In a typical year, between 4 million and 50 million people across Europe catch a symptomatic case of the flu (1) – that’s a case of the flu with symptoms. Three times as many catch a case of the flu but experience no symptoms (1). Those who do experience symptoms typically get a fever along with a headache, muscle pain, sore throat, runny nose, non-productive cough and a general feeling of being unwell (1). And their systems usually last no longer than a few days (1).
But for some, the disease can become more severe. Some people contract an infection from the flu virus itself or a secondary bacterial infection, such as pneumonia (1). Other possible severe complications from the flu include inflammation of the heart muscle or the brain (1). And the flu could also exacerbate underlying chronic health conditions (1).
Who is most at risk of severe flu?
Older adults are our first group of people at greater risk of developing severe complications if they catch the flu. Older adults frequently have underlying diseases that reduce their resistance to infection, and their immune response may also be less effective (1). And while there is no sharp cut-off age for those most at risk, many European countries use 65 years as a threshold (2).
Our second group is people with long-term medical conditions – including diseases of the lung, heart, kidney or liver, neurological conditions and diabetes (1)(2)(3). It also includes people who have problems with their spleen or a weakened immune system (1)(2)(3), and people with any condition that compromises their respiratory functions (2).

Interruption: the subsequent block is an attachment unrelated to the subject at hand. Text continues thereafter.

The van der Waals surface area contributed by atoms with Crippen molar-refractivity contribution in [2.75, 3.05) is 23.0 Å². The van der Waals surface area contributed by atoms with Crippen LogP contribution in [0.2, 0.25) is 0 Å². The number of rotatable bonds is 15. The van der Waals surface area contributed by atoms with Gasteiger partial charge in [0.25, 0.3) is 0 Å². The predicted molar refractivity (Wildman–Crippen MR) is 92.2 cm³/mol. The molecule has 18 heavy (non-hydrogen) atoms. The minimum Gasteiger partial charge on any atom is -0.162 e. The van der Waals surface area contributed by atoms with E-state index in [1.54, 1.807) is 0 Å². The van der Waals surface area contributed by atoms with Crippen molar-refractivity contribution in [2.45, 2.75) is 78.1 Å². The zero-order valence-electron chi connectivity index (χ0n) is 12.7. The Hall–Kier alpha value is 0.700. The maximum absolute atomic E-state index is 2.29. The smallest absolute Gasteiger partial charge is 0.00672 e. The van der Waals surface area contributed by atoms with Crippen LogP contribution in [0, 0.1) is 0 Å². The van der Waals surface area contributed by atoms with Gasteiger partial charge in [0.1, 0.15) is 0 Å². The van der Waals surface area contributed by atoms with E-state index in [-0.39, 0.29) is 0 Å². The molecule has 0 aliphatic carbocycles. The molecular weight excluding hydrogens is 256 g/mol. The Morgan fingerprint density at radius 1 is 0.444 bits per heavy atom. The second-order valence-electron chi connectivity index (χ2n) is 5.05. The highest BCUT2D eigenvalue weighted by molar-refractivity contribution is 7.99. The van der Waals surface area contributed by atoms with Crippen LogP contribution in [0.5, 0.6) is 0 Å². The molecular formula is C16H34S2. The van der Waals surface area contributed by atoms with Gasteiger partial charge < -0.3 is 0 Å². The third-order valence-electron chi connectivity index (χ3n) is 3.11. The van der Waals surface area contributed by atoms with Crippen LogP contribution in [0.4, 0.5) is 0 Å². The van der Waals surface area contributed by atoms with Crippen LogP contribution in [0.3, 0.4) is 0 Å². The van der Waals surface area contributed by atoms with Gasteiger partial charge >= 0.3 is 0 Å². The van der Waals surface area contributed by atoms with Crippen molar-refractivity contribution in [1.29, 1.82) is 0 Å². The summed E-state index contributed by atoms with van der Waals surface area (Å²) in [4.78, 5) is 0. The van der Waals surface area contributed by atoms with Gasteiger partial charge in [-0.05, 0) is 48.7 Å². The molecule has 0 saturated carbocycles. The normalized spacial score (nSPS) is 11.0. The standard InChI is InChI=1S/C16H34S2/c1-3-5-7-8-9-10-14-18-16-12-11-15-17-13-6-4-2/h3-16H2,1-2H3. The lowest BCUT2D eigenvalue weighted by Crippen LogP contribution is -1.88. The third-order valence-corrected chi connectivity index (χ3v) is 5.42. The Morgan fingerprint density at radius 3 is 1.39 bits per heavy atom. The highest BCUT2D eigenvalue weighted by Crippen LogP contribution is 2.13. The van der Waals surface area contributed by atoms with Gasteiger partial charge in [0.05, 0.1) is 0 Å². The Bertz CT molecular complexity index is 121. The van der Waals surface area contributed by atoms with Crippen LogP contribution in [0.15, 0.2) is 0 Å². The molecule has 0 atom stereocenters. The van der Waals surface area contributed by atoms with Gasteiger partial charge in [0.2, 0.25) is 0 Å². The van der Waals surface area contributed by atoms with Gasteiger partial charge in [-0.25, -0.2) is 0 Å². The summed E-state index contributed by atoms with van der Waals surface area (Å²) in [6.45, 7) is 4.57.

Our third group, healthy pregnant women, are at greater risk than others of becoming hospitalised due to respiratory illness during the flu seasons (1). Hospitalisations are also more common in young children (1).
Protecting those most at risk
The flu vaccine is the best defence we have against the flu (4). The World Health Organization recommends that people who are most at risk of developing serious complications with the flu are vaccinated every year before the flu season begins (5).
Vaccinating people most at risk provides them with direct protection against the flu (6). Then if you also vaccinate any people they’re in close contact with, that offers them some additional protection. We call this indirect protection (6).
Indirect protection is important for two reasons:
- Flu vaccines work better in healthy children and adults than in older adults and people with chronic conditions (6).
- The young have an increased risk of being infected because they’ve not yet developed immunity to the virus (1). Therefore, the flu can spread easily in children’s daycare facilities and amongst school-age children (6).
So, vaccinating healthcare workers who are in contact with patients (2) and children and adolescents in addition to high-risk groups may reduce the overall spread of flu in the wider population (4)(6).
Are you at high risk of flu complications? If you are, getting your flu vaccine is especially important. Have you had yours?